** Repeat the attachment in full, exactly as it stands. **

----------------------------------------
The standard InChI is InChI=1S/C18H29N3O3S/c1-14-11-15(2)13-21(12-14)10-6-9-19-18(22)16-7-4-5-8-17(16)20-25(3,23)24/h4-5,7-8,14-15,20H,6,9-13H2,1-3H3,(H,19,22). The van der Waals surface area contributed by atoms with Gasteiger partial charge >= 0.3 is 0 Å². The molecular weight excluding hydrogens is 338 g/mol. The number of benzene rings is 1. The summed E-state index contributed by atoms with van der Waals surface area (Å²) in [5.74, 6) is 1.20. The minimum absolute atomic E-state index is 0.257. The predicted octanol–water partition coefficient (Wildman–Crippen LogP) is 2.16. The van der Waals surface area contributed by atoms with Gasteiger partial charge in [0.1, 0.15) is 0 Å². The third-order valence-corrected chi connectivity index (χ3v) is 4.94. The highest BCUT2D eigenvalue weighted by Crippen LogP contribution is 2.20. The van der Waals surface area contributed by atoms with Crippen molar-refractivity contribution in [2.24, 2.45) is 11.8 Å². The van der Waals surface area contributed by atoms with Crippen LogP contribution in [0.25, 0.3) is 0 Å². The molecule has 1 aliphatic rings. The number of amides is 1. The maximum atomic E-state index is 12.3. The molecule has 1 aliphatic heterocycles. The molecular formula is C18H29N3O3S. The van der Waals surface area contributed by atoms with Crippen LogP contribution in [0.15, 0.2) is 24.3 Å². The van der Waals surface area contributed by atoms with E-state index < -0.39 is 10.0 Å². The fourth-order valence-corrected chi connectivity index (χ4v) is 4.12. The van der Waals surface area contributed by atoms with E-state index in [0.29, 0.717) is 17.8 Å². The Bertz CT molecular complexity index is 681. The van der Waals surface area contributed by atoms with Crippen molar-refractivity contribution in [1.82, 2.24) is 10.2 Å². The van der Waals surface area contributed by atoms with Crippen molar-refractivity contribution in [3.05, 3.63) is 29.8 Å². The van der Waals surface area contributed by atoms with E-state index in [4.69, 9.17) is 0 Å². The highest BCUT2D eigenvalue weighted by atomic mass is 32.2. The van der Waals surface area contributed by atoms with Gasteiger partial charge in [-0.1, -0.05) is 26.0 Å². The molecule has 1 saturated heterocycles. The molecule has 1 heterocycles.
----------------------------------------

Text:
The standard InChI is InChI=1S/C18H29N3O3S/c1-14-11-15(2)13-21(12-14)10-6-9-19-18(22)16-7-4-5-8-17(16)20-25(3,23)24/h4-5,7-8,14-15,20H,6,9-13H2,1-3H3,(H,19,22). The van der Waals surface area contributed by atoms with Gasteiger partial charge >= 0.3 is 0 Å². The molecular weight excluding hydrogens is 338 g/mol. The number of benzene rings is 1. The summed E-state index contributed by atoms with van der Waals surface area (Å²) in [5.74, 6) is 1.20. The minimum absolute atomic E-state index is 0.257. The predicted octanol–water partition coefficient (Wildman–Crippen LogP) is 2.16. The van der Waals surface area contributed by atoms with Gasteiger partial charge in [0.1, 0.15) is 0 Å². The third-order valence-corrected chi connectivity index (χ3v) is 4.94. The highest BCUT2D eigenvalue weighted by Crippen LogP contribution is 2.20. The van der Waals surface area contributed by atoms with Crippen molar-refractivity contribution in [2.24, 2.45) is 11.8 Å². The van der Waals surface area contributed by atoms with Crippen LogP contribution in [0.25, 0.3) is 0 Å². The molecule has 1 aliphatic rings. The number of amides is 1. The maximum atomic E-state index is 12.3. The molecule has 1 aliphatic heterocycles. The molecular formula is C18H29N3O3S. The van der Waals surface area contributed by atoms with Crippen LogP contribution in [0.15, 0.2) is 24.3 Å². The van der Waals surface area contributed by atoms with E-state index < -0.39 is 10.0 Å². The fourth-order valence-corrected chi connectivity index (χ4v) is 4.12. The van der Waals surface area contributed by atoms with E-state index in [0.29, 0.717) is 17.8 Å². The Bertz CT molecular complexity index is 681. The van der Waals surface area contributed by atoms with Crippen molar-refractivity contribution in [1.82, 2.24) is 10.2 Å². The van der Waals surface area contributed by atoms with Crippen molar-refractivity contribution in [3.05, 3.63) is 29.8 Å². The van der Waals surface area contributed by atoms with E-state index in [4.69, 9.17) is 0 Å². The highest BCUT2D eigenvalue weighted by atomic mass is 32.2. The van der Waals surface area contributed by atoms with Gasteiger partial charge in [-0.1, -0.05) is 26.0 Å². The molecule has 1 saturated heterocycles. The molecule has 1 heterocycles.